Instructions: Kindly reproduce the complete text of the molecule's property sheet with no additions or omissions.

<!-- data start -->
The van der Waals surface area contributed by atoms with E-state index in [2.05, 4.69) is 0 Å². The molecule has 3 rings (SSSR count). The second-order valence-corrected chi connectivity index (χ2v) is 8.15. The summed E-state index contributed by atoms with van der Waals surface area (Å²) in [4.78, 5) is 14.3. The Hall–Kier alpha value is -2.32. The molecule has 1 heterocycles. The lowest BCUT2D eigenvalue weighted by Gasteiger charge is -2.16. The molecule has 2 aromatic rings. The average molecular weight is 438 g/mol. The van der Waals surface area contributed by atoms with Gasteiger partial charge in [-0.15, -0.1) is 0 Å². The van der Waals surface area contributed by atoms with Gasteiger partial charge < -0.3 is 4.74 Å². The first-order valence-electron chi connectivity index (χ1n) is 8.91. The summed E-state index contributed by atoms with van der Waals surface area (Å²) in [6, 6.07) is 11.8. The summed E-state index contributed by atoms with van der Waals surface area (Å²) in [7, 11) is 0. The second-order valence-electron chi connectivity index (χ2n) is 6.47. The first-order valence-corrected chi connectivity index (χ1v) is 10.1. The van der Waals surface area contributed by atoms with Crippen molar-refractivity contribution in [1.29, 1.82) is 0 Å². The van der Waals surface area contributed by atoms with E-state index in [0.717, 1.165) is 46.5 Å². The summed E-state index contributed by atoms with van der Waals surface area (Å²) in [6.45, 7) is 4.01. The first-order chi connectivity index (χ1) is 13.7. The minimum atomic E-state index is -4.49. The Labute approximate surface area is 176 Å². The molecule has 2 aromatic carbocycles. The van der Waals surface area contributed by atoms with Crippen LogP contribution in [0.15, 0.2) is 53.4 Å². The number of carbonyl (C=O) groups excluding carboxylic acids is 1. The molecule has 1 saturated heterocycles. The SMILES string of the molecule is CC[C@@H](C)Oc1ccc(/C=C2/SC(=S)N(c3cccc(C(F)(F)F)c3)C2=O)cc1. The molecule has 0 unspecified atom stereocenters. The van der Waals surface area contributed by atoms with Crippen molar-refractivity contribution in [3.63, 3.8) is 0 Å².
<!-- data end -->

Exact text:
The van der Waals surface area contributed by atoms with E-state index in [2.05, 4.69) is 0 Å². The molecule has 3 rings (SSSR count). The second-order valence-corrected chi connectivity index (χ2v) is 8.15. The summed E-state index contributed by atoms with van der Waals surface area (Å²) in [4.78, 5) is 14.3. The Hall–Kier alpha value is -2.32. The molecule has 1 heterocycles. The lowest BCUT2D eigenvalue weighted by Gasteiger charge is -2.16. The molecule has 2 aromatic rings. The average molecular weight is 438 g/mol. The van der Waals surface area contributed by atoms with Gasteiger partial charge in [-0.15, -0.1) is 0 Å². The van der Waals surface area contributed by atoms with Gasteiger partial charge < -0.3 is 4.74 Å². The first-order valence-electron chi connectivity index (χ1n) is 8.91. The summed E-state index contributed by atoms with van der Waals surface area (Å²) in [6, 6.07) is 11.8. The summed E-state index contributed by atoms with van der Waals surface area (Å²) in [7, 11) is 0. The second-order valence-electron chi connectivity index (χ2n) is 6.47. The first-order valence-corrected chi connectivity index (χ1v) is 10.1. The van der Waals surface area contributed by atoms with Crippen molar-refractivity contribution in [1.29, 1.82) is 0 Å². The van der Waals surface area contributed by atoms with E-state index in [0.717, 1.165) is 46.5 Å². The summed E-state index contributed by atoms with van der Waals surface area (Å²) in [6.45, 7) is 4.01. The first-order chi connectivity index (χ1) is 13.7. The minimum atomic E-state index is -4.49. The Labute approximate surface area is 176 Å². The molecule has 2 aromatic carbocycles. The van der Waals surface area contributed by atoms with Crippen LogP contribution in [0.15, 0.2) is 53.4 Å². The number of carbonyl (C=O) groups excluding carboxylic acids is 1. The molecule has 1 saturated heterocycles. The SMILES string of the molecule is CC[C@@H](C)Oc1ccc(/C=C2/SC(=S)N(c3cccc(C(F)(F)F)c3)C2=O)cc1. The molecule has 0 unspecified atom stereocenters. The van der Waals surface area contributed by atoms with Crippen molar-refractivity contribution in [3.63, 3.8) is 0 Å².